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I have a 1st-rder linear ODE system where the system is characterized by $A$. Given an initial state $x_0$, I want the state at some later time $t$, efficiently.

$A$ happens to be a symmetric tridiagonal matrix where the coefficients are the same in each diagonal line.

$$ A = \begin{pmatrix} a & b & 0 & 0 & ... \\ b & a & b & 0 & ... \\ 0 & b & a & b & ... \\ 0 & 0 & b & a & ... \\ \vdots &&\ddots&\ddots&\ddots\end{pmatrix} $$

I need to solve this for many different $A$'s and also many different $x_0$'s. The general solution to that is of course

$$x_t = e^{A t}x_0$$

One way to do this is to eigen-decompose $A$ into $A = F D F^\top$. Then the solution becomes

$$x_t = (F e^{D t} F^\top) x_0$$

Which is a little better because now the multiplication with $x_0$ is $O(n^2)$, but the eigen-decomposition is $O(n^3)$ still. But this doesn't take advantage of the constant values of $a$ and $b$ or the symmetric tridiagonal nature of $A$. So it seems like I should be able to do better.

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There is a nice paper on numerical computation of matrix exponential: Nineteen Dubious Ways to Compute the Exponential of a Matrix by Moler & Van Loan (this is an update of the original paper, 25 years later). –  Jean-Claude Arbaut Apr 30 at 22:17
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2 Answers

up vote 2 down vote accepted

I'm not aware of any special algorithms for computing matrix exponentials for matrices with tridiagonal structure, but you probably shouldn't be solving your ODE by directly computing the matrix exponential anyway. Computing matrix exponentials is a tricky business. There's a famous paper by Cleve Moler (inventor of MATLAB) and Charles van Loan that you should check out titled "Nineteen Dubious Ways to Compute the Matrix Exponential". It goes through a variety of schemes people have tried over the years and discusses the problems with each one. That's not to say it can't be done but that it's something that needs to be handled with care.

The good news is that there are plenty of ways to numerically solve your ODE without having to resort to the matrix exponential, and these are all almost certainly more efficient. As an example, consider Euler's method. You want the solution at time $t = t_f$ to $x'(t) = Ax(t)$ with initial condition $x(0) = x_0$. Pick $K + 1$ equally-spaced time-points $0 = t_0 < t_1 < \cdots < t_K = t_f$, and let $h = (t_f - t_0)/K$ be the spacing between them. Let $x_k$ denote the approximation to the solution at time $t_k$. Euler's method is just the iteration $x_{k + 1} = x_k + hAx_k$.

Each step requires one matrix-vector multiply and one addition of two vectors. Since your matrix is tridiagonal, the matrix-vector multiply will be $O(3n)$, and the vector addition will be $O(n)$. With $K + 1$ steps, you're looking at an overall computational complexity of $O(nK)$. As far as accuracy goes, Euler's method converges at a rate of $O(h) = O(K^{-1})$, so if you double the number of points you use, you cut the error in half.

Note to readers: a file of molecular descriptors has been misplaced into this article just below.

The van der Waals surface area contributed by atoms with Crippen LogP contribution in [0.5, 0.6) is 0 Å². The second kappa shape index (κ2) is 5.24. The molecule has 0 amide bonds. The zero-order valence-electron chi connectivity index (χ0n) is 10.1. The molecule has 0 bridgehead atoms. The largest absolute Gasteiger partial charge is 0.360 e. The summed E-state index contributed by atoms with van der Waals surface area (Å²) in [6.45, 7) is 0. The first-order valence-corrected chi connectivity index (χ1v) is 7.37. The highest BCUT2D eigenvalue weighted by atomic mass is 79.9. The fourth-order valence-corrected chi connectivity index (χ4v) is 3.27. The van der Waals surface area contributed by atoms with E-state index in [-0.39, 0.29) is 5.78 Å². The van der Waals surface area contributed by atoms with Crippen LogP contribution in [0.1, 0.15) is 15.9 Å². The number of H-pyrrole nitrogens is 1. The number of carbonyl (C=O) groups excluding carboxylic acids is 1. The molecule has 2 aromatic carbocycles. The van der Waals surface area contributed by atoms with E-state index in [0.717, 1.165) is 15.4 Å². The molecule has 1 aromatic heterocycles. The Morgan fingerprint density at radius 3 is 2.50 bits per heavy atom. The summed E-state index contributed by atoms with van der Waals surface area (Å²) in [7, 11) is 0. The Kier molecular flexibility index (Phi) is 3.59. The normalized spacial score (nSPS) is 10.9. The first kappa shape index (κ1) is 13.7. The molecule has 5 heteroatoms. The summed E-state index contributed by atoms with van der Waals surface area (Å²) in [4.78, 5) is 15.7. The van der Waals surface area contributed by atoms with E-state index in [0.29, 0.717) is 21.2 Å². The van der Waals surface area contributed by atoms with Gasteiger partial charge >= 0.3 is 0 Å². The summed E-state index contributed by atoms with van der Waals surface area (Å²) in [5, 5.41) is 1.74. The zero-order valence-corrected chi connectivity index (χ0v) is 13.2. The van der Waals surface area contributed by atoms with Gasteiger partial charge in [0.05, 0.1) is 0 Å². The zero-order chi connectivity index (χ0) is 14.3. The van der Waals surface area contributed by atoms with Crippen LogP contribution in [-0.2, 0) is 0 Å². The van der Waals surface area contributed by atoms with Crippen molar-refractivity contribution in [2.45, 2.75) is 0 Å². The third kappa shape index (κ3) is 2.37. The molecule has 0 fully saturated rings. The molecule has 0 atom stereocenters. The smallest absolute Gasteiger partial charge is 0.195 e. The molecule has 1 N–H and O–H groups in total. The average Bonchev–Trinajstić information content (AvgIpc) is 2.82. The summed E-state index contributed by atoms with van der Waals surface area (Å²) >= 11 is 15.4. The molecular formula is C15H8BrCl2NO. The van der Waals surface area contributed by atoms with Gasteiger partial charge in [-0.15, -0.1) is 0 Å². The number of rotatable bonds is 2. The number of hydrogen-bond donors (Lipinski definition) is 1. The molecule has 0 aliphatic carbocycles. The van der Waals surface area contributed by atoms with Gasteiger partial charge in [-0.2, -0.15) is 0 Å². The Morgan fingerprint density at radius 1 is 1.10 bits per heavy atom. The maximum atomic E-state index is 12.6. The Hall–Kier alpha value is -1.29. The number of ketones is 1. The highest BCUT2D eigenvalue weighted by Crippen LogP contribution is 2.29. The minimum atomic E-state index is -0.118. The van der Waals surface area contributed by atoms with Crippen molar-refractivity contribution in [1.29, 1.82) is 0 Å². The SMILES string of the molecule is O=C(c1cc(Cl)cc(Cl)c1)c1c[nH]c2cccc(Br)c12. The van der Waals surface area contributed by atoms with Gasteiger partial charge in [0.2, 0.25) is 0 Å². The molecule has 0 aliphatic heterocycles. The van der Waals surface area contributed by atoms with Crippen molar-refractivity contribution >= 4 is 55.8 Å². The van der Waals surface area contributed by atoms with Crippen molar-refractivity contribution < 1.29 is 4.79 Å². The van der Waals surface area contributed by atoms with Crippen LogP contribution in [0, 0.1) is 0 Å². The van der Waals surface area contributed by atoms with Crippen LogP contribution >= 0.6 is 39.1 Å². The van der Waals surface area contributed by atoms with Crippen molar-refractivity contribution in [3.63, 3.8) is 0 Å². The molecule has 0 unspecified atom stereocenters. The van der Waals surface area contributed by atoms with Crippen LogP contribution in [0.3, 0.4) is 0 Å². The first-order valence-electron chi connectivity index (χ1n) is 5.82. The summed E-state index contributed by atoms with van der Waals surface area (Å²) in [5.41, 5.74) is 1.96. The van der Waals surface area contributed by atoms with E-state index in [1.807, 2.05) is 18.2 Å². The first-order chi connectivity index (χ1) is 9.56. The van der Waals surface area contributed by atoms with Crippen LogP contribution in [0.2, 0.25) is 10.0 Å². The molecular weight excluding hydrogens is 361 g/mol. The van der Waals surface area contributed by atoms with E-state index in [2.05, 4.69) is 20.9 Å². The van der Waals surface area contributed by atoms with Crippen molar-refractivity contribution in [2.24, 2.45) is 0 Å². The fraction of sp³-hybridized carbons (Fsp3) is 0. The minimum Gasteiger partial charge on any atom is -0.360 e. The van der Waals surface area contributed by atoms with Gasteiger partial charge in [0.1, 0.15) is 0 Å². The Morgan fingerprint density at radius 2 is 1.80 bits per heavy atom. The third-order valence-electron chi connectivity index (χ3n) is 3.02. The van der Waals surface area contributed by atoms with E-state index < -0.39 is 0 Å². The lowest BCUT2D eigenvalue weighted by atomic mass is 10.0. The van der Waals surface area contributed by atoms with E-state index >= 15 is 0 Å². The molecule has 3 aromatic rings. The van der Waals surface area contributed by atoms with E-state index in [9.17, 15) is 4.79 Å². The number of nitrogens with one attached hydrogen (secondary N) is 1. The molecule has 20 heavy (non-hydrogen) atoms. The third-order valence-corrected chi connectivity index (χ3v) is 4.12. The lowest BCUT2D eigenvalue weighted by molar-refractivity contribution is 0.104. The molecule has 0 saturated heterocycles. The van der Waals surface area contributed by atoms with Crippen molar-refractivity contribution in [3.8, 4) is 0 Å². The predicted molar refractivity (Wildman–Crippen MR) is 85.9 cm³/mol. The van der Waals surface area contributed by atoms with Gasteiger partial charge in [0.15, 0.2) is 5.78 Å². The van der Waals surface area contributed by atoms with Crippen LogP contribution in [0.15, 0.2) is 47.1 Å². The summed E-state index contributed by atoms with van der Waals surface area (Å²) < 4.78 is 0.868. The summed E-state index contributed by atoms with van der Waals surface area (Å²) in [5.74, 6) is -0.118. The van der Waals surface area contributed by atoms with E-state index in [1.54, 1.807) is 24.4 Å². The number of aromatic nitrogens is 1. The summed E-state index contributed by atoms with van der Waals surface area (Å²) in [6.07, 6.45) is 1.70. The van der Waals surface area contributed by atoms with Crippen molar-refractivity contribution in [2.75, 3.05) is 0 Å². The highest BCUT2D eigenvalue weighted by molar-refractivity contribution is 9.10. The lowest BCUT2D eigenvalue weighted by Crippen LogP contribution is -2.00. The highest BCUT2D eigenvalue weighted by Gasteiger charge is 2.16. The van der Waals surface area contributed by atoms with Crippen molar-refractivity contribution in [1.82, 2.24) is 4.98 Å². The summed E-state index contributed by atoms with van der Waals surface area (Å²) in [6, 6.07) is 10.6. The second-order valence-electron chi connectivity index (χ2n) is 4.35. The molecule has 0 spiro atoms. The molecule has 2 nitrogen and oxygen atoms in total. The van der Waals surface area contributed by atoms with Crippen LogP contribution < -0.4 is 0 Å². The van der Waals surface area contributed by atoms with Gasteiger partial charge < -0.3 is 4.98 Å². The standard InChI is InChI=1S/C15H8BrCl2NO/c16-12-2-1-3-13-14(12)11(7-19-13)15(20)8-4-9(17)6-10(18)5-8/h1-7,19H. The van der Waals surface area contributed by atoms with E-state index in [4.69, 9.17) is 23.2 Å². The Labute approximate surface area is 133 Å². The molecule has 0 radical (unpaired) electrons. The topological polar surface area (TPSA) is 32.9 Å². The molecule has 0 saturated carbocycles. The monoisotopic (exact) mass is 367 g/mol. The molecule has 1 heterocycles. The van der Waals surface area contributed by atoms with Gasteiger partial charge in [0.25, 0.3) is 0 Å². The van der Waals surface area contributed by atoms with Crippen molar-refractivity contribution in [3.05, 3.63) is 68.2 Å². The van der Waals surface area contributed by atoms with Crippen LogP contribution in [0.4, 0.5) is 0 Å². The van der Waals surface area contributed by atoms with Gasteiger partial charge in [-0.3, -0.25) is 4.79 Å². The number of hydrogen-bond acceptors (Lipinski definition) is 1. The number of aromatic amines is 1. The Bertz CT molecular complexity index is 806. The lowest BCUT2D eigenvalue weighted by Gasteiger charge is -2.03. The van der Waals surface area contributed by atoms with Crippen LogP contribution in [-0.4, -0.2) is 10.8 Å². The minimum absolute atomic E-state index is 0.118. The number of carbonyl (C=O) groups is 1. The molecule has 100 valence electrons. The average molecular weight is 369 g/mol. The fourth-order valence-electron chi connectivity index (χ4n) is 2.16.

If you want something with better convergence properties than Euler's method, there are many other possibilities. Some things to search for are "Runge-Kutta methods" and "one-step methods." More sophisticated methods require more function-evaluations (matrix-vector multiplies, in this case) at each time step but can attain better accuracy with fewer time steps.

At any rate, there's no need to do an $O(n^3)$ eigenvalue computation if you don't want to!

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I didn't read your answer, it looks like we have read the same article ;-) –  Jean-Claude Arbaut Apr 30 at 22:19
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You are able to find a closed form expression, only depending on $a$ and $b$, for the the eigenvalues and respective eigenvectors of your matrix $A$. In fact, you can prove that, for $a \neq 0$, the eigenvalues of $A$ are given by:

$$\lambda_j=b+2a \cos(\frac{j\pi}{n+1}), \, j=1,...,n$$ and the respective eigenvectors are known to be:

$${{\bf{v}}_j} = \left[ {\begin{array}{*{20}{c}}{\sin \left( {\frac{{1j\pi }}{{n + 1}}} \right)}\\{\sin \left( {\frac{{2j\pi }}{{n + 1}}} \right)}\\ \vdots \\{\sin \left( {\frac{{nj\pi }}{{n + 1}}} \right)}\end{array}} \right], \, j=1,...,n$$

Thus you can very easily construct the matrices $F$ and $D$ in your decomposition. Also, since $D$ will always be diagonal, as the matrix $A$ is nonsingular, it's straightforward to compute $e^D$.

To get an idea how to get the expressions I mentioned see, for example:

Quick way of finding the eigenvalues and eigenvectors of the matrix $A=\operatorname{tridiag}_n(-1,\alpha,-1)$

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